Science & Technology
Who Should Pay for "Moon Shots"?
In July, 1945, Vannevar Bush addressed a report to President Franklin D. Roosevelt arguing that basic research needed to become a priority supported by the federal government. As an engineer, businessman and government administrator, Bush recognized that each of these three worlds--academia, industry and government--plays a vital role in promoting scientific innovation. Crucially, he said, the government’s role should to provide the guiding vision for basic research, seed the related effort and sustain its pool of talent.
Facebook agrees to pay record $5 billion in privacy settlement with FTC
The FTC found that Facebook deceived its users about their privacy protections while allowing third parties to harvest their data and that the company failed to establish a "reasonable privacy program that safeguarded the privacy, confidentiality, and integrity of user information" as required under a previous agreement with the agency. The agency further alleged that Facebook illegally used phone numbers that users provided to protect their accounts' security for advertising purposes without their consent. And Facebook was also charged with deceiving its users about its facial recognition technology.
5 Lessons the U.S. Can Learn from European Privacy Efforts
GDPR has been in effect in the EU for one year, and regulators, consumers and businesses are facing its unintended consequences. Other countries can take those outcomes and do better with their own data protections.
Experts Say That Federal Privacy Law is Necessary, But Can’t Agree on Specifics
Lawmakers have to create a policy that is “sufficiently agile to accommodate new uses of data that none of us can even conceive of right now,” said Ernest & Young Americas Privacy Leader Angela Saverice-Rohan. Privacy standards are dependent on shifting cultural norms and constantly evolving technology, Saverice-Rohan said, and so Congress should focus on allowing context-dependent consumer choice.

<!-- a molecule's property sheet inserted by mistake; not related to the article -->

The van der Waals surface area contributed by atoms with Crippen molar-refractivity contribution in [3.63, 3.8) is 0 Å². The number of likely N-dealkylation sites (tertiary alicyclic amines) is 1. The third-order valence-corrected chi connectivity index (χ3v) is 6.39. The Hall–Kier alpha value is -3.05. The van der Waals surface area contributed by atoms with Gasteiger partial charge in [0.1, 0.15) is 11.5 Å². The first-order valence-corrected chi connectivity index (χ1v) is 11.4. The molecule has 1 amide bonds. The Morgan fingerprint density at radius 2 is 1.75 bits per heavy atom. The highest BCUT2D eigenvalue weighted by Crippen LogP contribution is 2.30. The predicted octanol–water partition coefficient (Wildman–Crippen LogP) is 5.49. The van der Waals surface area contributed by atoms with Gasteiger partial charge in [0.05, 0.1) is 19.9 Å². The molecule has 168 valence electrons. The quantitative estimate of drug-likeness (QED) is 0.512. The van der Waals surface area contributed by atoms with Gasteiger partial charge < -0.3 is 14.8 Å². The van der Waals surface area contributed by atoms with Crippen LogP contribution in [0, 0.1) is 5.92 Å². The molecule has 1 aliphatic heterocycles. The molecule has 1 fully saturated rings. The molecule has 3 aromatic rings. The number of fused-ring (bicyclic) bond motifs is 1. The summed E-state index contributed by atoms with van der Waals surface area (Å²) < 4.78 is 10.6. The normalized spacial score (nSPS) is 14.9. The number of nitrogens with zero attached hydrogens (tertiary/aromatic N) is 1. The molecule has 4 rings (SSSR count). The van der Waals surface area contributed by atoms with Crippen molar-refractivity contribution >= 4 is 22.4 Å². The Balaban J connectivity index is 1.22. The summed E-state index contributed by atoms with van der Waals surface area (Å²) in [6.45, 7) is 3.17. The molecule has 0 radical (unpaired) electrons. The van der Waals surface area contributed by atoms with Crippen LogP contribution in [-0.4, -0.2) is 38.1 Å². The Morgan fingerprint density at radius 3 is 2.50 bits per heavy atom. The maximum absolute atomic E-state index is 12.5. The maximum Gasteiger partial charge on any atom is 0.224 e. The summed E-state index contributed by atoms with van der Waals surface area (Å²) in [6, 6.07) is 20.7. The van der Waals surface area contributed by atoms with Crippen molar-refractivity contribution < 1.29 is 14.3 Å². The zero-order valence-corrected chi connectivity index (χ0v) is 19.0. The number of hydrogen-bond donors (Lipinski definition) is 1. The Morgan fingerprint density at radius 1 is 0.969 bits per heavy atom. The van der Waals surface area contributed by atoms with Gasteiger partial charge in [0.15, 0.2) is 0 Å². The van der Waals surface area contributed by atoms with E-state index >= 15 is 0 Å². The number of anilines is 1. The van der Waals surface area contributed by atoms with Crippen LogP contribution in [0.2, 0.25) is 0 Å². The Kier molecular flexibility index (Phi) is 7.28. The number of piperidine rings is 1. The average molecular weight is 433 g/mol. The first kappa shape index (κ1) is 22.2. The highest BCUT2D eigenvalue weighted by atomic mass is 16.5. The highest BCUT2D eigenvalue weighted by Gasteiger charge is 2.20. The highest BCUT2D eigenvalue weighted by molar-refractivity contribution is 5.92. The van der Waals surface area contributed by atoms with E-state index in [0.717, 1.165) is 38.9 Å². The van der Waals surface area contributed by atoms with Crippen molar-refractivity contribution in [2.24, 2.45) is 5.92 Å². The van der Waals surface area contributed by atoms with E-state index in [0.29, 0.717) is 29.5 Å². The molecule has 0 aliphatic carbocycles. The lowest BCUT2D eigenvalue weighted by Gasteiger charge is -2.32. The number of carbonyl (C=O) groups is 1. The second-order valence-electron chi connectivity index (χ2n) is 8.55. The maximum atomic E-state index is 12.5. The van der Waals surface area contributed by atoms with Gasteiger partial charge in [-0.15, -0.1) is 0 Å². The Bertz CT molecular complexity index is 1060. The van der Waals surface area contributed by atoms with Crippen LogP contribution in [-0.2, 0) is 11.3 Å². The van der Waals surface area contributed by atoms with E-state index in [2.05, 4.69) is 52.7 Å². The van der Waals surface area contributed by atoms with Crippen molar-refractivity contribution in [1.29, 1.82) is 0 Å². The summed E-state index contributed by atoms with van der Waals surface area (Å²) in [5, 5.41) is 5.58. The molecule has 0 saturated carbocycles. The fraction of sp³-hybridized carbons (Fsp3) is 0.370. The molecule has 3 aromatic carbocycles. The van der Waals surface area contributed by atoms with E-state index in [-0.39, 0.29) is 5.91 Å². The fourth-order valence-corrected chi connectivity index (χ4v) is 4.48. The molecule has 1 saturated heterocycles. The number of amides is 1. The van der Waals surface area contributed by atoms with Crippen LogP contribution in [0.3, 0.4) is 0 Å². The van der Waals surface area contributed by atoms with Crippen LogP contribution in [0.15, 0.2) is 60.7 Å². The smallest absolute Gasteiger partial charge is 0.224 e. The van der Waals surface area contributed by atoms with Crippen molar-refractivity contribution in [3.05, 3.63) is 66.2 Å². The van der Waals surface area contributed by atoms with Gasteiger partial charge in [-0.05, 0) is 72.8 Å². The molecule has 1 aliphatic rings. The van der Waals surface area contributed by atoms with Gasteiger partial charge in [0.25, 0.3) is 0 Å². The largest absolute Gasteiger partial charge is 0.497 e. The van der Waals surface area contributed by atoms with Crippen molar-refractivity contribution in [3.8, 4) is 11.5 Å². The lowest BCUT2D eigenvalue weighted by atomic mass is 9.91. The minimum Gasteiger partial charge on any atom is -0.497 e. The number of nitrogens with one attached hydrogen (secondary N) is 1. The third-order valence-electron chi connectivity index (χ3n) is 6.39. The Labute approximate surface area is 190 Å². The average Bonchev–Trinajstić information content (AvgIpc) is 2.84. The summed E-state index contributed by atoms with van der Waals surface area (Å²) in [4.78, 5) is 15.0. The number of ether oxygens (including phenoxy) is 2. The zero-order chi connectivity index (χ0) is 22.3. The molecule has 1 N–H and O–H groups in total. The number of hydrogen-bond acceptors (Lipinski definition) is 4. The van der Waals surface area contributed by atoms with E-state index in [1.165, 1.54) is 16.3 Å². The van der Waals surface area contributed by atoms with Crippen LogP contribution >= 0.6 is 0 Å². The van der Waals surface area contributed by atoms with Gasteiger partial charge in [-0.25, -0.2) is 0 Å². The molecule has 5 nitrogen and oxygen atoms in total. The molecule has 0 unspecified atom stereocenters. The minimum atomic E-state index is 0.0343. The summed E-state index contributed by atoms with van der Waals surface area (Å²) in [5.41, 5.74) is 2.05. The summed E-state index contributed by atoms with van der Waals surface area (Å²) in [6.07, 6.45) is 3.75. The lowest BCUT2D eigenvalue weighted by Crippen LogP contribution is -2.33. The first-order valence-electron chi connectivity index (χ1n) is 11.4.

Pence delivers a promise, and a warning, to NASA and its contractors
NASA hopes to launch the first unpiloted test flight of an SLS rocket and an Orion capsule in 2021, years later than originally planned. While Pence said the Trump administration remains committed to the huge rocket’s development, he warned the government will turn to other providers if NASA’s “traditional” contractors cannot deliver.
Apple Seeks Mac Pro Parts Tariff Exclusion After Move to China
Apple Inc. has asked the Trump administration to exclude components that make up the forthcoming Mac Pro high-end desktop computer from import tariffs, weeks after planning to re-locate production of the line to China from Texas.
DOJ Launches Antitrust Probe into Tech Giants
The Justice Department is launching a sweeping antitrust review into whether the nation's biggest online platforms are reducing competition or stifling innovation, a development that threatens to heighten the risks for Silicon Valley in the ballooning Washington scrutiny of the power wielded by companies like Google and Facebook.
First moon-bound Orion crew capsule declared complete, major tests remain
The connection of the Orion spacecraft’s two main elements is a major milestone as engineers ready the vehicle for an unpiloted test flight to lunar orbit and back to Earth, a precursor to a follow-on mission that will carry astronauts back to the vicinity of the moon for the first time since 1972.
Can 5G bridge the digital divide? Congress, experts divided on impact of next-generation wireless
Closing the broadband gap has proved tricky because private internet providers often don’t have financial incentives to build broadband infrastructure over long distances in sparsely populated areas. Some technologists believe the super-fast next generation of wireless technology, 5G, could provide a solution. But there are many skeptics who worry that the same business model issues will leave rural America out, possibly widening the digital divide.
Huawei is secretly helping build North Korea’s wireless network, report says
The allegations in the Washington Post report stem from a number of internal documents the Post said it sourced from a handful of former Huawei employees. These documents consist of work orders, contracts, and detailed spreadsheets that track the company’s worldwide telecommunications operations. According to the report, Huawei worked with Panda International Information Technology Co. Ltd., a Chinese state-owned company, on a number of projects over the course of at least eight years. It was this arrangement with Panda that reportedly made Huawei’s involvement harder to track.